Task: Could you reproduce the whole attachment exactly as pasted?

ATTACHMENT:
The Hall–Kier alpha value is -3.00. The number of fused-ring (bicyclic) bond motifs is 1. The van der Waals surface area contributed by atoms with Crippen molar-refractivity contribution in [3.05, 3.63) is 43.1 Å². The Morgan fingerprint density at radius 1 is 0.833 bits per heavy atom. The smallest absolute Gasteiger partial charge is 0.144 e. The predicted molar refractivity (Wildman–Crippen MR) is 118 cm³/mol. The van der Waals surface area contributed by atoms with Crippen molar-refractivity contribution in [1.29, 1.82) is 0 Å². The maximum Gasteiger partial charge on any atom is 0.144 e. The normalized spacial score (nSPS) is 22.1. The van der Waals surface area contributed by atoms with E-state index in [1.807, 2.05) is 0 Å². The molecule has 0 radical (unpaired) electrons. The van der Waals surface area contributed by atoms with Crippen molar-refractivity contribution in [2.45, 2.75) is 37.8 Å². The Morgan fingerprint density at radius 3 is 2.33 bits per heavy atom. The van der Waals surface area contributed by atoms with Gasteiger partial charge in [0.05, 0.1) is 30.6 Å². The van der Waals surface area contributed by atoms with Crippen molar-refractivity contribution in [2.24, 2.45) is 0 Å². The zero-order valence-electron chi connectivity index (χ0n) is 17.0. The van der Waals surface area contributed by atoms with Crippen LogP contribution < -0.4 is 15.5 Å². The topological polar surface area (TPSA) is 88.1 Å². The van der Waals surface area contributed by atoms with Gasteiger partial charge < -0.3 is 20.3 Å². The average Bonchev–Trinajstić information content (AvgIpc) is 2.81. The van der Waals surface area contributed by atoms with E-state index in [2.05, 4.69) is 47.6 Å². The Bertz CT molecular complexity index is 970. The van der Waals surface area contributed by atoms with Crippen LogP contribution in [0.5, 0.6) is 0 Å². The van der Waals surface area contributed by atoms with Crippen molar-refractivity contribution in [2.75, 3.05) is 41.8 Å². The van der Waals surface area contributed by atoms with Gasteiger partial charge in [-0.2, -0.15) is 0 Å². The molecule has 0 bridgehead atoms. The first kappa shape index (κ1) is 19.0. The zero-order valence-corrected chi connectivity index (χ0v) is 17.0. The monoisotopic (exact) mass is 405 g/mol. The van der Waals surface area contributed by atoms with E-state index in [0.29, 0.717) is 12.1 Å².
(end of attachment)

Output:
The Hall–Kier alpha value is -3.00. The number of fused-ring (bicyclic) bond motifs is 1. The van der Waals surface area contributed by atoms with Crippen molar-refractivity contribution in [3.05, 3.63) is 43.1 Å². The Morgan fingerprint density at radius 1 is 0.833 bits per heavy atom. The smallest absolute Gasteiger partial charge is 0.144 e. The predicted molar refractivity (Wildman–Crippen MR) is 118 cm³/mol. The van der Waals surface area contributed by atoms with Crippen molar-refractivity contribution in [1.29, 1.82) is 0 Å². The maximum Gasteiger partial charge on any atom is 0.144 e. The normalized spacial score (nSPS) is 22.1. The van der Waals surface area contributed by atoms with E-state index in [1.807, 2.05) is 0 Å². The molecule has 0 radical (unpaired) electrons. The van der Waals surface area contributed by atoms with Crippen molar-refractivity contribution in [2.45, 2.75) is 37.8 Å². The Morgan fingerprint density at radius 3 is 2.33 bits per heavy atom. The van der Waals surface area contributed by atoms with Gasteiger partial charge in [0.05, 0.1) is 30.6 Å². The van der Waals surface area contributed by atoms with Crippen molar-refractivity contribution in [2.24, 2.45) is 0 Å². The zero-order valence-electron chi connectivity index (χ0n) is 17.0. The van der Waals surface area contributed by atoms with Crippen LogP contribution < -0.4 is 15.5 Å². The topological polar surface area (TPSA) is 88.1 Å². The van der Waals surface area contributed by atoms with Gasteiger partial charge < -0.3 is 20.3 Å². The average Bonchev–Trinajstić information content (AvgIpc) is 2.81. The van der Waals surface area contributed by atoms with E-state index in [2.05, 4.69) is 47.6 Å². The Bertz CT molecular complexity index is 970. The van der Waals surface area contributed by atoms with Crippen LogP contribution in [0.5, 0.6) is 0 Å². The van der Waals surface area contributed by atoms with Crippen molar-refractivity contribution in [2.75, 3.05) is 41.8 Å². The van der Waals surface area contributed by atoms with Gasteiger partial charge in [-0.2, -0.15) is 0 Å². The molecule has 0 bridgehead atoms. The first kappa shape index (κ1) is 19.0. The zero-order valence-corrected chi connectivity index (χ0v) is 17.0. The monoisotopic (exact) mass is 405 g/mol. The van der Waals surface area contributed by atoms with E-state index in [0.29, 0.717) is 12.1 Å².